Armchair generals lament disorderly withdrawal from Afghanistan, as fewer veterans sit in Congress – The South Dakota Standard
The recently completed US military withdrawal from Afghanistan after nearly 20 years marked the depressing conclusion of our longest war. Begun with strong public support during the period of national unity immediately following 9/11, most of the conflict was an afterthought for Americans with no personal connection to the military fighting on their behalf.
While a solid majority of Americans support an end to the US military presence, the disarray in the withdrawal process has turned many members of Congress into outspoken armchair generals. Why are they so vocal about the failed withdrawal, however, when it is the culmination of two decades of poorly managed war under their direct supervision with their full support? After all, the Constitution gives Congress broad authority and responsibility for military oversight.
Ninety-one of the current 535 members of Congress are military veterans. This group, 17% of its membership, reflects the lowest level of veterans involvement in the legislature since the start of World War II. Some may see these facts and think Congress would be better off without the participation of veterans.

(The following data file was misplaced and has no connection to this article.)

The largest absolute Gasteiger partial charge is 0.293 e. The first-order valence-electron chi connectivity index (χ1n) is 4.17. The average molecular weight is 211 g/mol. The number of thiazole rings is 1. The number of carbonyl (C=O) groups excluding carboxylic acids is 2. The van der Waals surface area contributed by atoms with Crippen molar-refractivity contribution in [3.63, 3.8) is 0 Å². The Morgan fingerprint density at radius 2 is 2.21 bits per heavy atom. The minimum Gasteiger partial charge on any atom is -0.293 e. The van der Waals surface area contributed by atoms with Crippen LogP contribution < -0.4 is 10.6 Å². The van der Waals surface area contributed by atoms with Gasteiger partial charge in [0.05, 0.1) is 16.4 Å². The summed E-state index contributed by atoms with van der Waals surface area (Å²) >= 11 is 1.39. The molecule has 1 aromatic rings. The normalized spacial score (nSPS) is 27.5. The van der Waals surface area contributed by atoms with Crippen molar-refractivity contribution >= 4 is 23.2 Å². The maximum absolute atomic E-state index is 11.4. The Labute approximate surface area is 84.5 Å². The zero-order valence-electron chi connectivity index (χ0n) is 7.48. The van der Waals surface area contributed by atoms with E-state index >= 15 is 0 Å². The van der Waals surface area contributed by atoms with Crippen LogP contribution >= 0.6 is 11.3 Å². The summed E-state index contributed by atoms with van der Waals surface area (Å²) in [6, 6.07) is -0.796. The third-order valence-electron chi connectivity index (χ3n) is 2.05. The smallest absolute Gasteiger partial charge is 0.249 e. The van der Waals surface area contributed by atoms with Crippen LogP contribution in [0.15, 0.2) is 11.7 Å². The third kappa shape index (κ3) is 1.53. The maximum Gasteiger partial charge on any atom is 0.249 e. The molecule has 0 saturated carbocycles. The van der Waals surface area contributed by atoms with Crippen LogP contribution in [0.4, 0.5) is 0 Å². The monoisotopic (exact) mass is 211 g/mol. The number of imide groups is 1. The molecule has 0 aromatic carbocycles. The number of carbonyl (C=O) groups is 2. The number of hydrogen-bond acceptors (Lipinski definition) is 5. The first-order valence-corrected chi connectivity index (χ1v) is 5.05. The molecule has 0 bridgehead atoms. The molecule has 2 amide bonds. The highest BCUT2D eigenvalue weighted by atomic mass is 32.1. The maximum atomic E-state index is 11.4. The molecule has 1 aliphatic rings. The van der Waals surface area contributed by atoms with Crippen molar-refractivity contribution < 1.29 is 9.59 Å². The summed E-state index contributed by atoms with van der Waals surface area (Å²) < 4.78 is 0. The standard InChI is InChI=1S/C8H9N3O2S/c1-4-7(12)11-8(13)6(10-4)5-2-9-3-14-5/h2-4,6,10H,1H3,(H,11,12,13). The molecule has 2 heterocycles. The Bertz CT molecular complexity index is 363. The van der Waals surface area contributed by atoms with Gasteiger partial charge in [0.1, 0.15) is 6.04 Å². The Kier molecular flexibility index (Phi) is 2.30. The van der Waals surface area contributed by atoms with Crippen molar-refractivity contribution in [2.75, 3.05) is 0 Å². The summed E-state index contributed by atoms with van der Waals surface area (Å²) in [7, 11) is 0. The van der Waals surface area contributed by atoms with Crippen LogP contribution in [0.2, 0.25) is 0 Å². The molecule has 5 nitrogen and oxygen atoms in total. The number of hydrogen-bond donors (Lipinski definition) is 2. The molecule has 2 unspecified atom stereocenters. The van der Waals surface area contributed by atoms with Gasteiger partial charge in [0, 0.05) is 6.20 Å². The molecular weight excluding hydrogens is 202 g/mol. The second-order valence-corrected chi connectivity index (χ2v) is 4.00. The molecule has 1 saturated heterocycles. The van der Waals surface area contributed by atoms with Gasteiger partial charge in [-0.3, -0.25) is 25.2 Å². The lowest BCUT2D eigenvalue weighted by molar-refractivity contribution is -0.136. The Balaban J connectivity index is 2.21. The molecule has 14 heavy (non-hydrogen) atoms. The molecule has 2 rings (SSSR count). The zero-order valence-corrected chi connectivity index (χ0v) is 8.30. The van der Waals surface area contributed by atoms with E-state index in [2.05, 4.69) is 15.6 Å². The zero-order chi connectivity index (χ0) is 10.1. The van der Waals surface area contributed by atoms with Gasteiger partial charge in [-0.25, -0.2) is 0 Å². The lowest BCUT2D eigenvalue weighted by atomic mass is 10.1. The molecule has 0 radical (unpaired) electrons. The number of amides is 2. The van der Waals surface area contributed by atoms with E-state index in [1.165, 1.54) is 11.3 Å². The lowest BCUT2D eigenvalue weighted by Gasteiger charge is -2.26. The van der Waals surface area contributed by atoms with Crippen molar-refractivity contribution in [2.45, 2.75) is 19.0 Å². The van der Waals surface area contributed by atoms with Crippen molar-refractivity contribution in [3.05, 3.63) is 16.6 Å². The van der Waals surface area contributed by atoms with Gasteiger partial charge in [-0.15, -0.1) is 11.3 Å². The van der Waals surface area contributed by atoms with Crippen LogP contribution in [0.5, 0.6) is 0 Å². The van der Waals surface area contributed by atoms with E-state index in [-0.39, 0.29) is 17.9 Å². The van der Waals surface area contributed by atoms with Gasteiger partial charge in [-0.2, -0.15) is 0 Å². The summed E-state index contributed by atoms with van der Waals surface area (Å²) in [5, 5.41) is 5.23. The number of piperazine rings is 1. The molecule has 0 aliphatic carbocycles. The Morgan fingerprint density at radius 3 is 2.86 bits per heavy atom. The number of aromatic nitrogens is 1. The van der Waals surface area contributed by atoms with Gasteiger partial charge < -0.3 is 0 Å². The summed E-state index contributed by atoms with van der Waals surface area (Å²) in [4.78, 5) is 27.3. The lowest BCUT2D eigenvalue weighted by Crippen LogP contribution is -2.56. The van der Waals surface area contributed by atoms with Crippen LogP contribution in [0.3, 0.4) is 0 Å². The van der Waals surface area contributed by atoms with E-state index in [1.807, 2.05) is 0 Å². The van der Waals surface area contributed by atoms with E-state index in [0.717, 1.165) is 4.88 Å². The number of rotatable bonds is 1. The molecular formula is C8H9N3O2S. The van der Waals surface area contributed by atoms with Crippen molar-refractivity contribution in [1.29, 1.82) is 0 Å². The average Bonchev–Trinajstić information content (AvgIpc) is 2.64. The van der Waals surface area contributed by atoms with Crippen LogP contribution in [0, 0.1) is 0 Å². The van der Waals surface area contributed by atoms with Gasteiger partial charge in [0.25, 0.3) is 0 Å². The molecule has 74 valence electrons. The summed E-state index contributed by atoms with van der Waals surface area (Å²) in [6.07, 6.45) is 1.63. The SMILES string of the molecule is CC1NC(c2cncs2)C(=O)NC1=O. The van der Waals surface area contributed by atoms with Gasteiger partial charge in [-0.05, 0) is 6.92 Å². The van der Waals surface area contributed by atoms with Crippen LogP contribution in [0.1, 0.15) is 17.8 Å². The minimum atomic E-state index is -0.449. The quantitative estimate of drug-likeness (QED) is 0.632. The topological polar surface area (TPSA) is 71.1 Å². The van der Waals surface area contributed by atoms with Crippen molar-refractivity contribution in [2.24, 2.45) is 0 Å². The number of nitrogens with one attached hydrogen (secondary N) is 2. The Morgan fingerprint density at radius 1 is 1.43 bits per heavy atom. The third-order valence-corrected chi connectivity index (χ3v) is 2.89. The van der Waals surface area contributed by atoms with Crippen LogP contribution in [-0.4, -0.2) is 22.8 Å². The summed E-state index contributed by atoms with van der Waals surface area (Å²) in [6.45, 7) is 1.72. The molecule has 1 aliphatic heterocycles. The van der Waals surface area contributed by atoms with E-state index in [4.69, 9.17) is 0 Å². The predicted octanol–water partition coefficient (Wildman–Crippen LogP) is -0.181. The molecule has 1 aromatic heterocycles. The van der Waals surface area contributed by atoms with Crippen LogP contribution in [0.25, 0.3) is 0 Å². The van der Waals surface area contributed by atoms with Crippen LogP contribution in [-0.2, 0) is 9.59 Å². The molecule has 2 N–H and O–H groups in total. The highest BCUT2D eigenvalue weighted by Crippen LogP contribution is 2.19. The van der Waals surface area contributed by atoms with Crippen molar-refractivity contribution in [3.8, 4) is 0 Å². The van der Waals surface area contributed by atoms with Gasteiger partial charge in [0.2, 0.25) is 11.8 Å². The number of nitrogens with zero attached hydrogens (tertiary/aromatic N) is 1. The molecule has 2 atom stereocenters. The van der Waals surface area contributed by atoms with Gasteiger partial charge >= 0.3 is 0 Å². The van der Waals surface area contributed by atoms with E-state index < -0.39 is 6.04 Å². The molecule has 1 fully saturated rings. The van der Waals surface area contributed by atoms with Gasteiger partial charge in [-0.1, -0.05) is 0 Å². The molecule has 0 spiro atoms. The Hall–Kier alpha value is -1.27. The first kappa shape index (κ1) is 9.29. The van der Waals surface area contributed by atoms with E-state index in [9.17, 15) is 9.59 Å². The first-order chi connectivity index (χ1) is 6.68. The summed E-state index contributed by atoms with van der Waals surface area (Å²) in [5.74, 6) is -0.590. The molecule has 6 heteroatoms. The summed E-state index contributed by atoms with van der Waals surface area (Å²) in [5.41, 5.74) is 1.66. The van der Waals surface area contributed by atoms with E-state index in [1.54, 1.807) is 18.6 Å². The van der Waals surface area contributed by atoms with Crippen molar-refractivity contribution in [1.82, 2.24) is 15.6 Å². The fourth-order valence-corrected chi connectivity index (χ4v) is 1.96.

Indeed, the Constitution requires civilian control of the army. Such sentiment raises the question of what, if anything, is lost when political “leaders” have never served our nation in uniform?
In 1980, 18% of the adult American population had served while today it is about 7% and declining. South Dakota’s adult population comprises 10% of veterans, most of whom are over 65. The adoption in 1973 of fully voluntary force eliminated military conscription, effectively relieving Americans of the most demanding responsibility of citizenship in our republic. This dramatically reduced the number of veterans in the general population, resulting in a corresponding drop in veterans in Congress.
Veteran participation peaked at 75% for the House of Representatives in 1967 and 81% for the Senate in 1975. South Dakota is currently one of 12 states without veterans in our congressional delegation.
An attribute of veterans in Congress is somewhat counterintuitive, but it helps explain the recent emergence of chair generals in Congress. The concept of civilian control relies on legislators who are shrewd enough to recognize the limits of military power and the political courage to push back against overly optimistic estimates.